Canada’s Privatization: The Logic of Public Private Partnerships (P3s)

Région :

“Accompanied by Mr. Moneybags … we [enter] into the hidden abode of production, on whose threshold there stares us in the face ‘No admittance except on business’. Here we shall see, not only how capital produces, but how capital is produced. We shall at last force the secret of profit making.” – Karl Marx, Capital, Vol 1, Chapter 6.

On February 21, 2016 a rare but much-needed Anti-Privatization Forum is being held in Toronto. The event not only continues a decades-long struggle by unions, activists, and concerned citizens to protect public services; it identifies areas of particular relevance in Ontario’s privatization saga today – namely in relation to healthcare, hydro, transit, and housing.

If Canada’s late 1980s and early 1990s privatization schemes largely favoured creating new sources of private profit making through the divestiture of state assets, by the late 1990s new avenues of privatization were being increasingly located within the state in the form of public-private partnerships (P3s).

While public-private collaboration may be nothing new in Canada, P3s for public infrastructure and services establish binding, multi-decade long contracts that bundle the private for-profit design, construction, finance, and management of public works that remain state responsibilities. With these partnerships, the state remains on the hook and the privatization dimension often flies under the radar. Seldom is any effort by P3 promoters put into making the public-at-large aware of what exactly P3s are, how they are produced, and how they work as a hidden abode of profit making within public sector operations. This despite many an Ontario P3 being a household name: Highway 407, the Brampton Civic Hospital, the Thunder Bay and Waterloo courthouses, and several up-and-coming LRT projects in Toronto, like Finch West and Eglinton Crosstown, just to name a few.

Opacity in P3 Proliferation

There are now well over 200 infrastructure P3s across Canada in nearly all jurisdictions, in some of the most sensitive areas of the public interest: healthcare, education, water, transportation, and incarceration. They turn public infrastructure and services into private commodities and financial assets with shockingly few details released except when admitted on business. Opacity results in P3 proliferation and normalization despite serious drawbacks like incursions on democratic processes, urban planning, social justice, environmental protection, and labour conditions.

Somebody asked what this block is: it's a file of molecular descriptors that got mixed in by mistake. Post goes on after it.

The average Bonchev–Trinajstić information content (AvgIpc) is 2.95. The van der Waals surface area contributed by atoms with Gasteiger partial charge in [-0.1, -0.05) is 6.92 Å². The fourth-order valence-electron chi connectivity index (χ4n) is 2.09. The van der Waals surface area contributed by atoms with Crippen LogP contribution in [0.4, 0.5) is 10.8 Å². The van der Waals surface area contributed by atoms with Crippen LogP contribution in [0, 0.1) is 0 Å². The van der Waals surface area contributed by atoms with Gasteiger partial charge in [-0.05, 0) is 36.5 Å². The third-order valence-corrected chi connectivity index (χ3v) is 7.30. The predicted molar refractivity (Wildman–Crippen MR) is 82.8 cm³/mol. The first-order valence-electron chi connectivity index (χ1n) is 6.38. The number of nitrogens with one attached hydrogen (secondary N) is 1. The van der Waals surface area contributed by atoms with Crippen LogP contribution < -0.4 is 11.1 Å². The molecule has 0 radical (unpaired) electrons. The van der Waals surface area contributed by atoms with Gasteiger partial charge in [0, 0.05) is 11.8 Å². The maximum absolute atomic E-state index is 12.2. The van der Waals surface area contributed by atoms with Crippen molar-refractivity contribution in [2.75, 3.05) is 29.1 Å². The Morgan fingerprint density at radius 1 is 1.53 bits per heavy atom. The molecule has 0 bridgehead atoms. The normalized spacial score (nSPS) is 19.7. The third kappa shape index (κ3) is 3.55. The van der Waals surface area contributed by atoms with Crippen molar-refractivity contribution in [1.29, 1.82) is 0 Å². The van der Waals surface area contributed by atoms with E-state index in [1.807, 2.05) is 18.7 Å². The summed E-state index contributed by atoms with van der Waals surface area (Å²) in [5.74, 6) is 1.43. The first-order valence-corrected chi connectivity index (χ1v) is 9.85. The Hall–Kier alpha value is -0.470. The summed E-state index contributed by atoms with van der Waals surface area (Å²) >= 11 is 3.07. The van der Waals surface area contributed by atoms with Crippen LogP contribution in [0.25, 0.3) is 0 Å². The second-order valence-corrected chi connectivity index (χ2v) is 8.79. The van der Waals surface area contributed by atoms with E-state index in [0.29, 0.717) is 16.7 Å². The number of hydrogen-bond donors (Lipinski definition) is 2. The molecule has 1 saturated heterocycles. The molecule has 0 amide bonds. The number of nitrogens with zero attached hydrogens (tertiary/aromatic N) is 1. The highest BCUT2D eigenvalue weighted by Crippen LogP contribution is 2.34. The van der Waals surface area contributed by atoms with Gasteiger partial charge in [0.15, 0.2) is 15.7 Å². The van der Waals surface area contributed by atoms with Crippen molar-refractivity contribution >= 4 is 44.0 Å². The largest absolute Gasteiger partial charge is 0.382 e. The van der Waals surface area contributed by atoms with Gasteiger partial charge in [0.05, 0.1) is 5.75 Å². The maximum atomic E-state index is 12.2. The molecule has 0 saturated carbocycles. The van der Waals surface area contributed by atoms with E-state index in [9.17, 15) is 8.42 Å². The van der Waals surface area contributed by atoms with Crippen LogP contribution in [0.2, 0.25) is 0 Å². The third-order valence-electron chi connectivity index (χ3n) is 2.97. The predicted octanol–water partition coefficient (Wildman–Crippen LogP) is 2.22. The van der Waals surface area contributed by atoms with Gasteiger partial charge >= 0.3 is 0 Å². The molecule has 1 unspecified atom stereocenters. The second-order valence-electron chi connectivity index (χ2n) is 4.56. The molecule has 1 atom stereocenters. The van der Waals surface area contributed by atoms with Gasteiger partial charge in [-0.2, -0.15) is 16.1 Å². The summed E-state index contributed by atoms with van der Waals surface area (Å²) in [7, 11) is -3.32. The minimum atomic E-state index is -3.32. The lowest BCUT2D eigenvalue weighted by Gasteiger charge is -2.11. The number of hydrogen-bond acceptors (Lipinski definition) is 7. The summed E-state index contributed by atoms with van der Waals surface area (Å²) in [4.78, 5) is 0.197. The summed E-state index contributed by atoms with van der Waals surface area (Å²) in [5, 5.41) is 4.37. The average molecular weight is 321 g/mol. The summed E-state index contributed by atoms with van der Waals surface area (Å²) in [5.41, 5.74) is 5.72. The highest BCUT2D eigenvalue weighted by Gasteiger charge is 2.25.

Here I draw on recent research to shine some light on the hidden abode of P3s. I do so in the spirit of seeking to revoke Mr. P3 Moneybags’ privileged claim to “No admittance except on business.” (See bibliography below.)

Capitalizing on Public Infrastructure

“Infrastructure is ultra-low-risk because competition is limited by a host of forces that make it difficult to build, say, a rival toll road. With captive customers, the cash flows are virtually guaranteed. The only major variables are the initial prices paid, the amount of debt used for financing, and the pace and magnitude of toll hikes – easy things for Wall Street to model” (Emily Thornton, Businessweek, 2007).

Idiosyncrasies aside, a P3’s profit-oriented private partners are made up of two groups: equity investors who are signatories to the contract (typically the engineering, construction, and service providers), and debt holders who provide the bank or bond financing (which can include private commercial banks, wealthy individuals investing in infrastructure funds, and institutional investors like pension funds, life insurance companies, sovereign wealth funds and superannuation funds, and investment banks).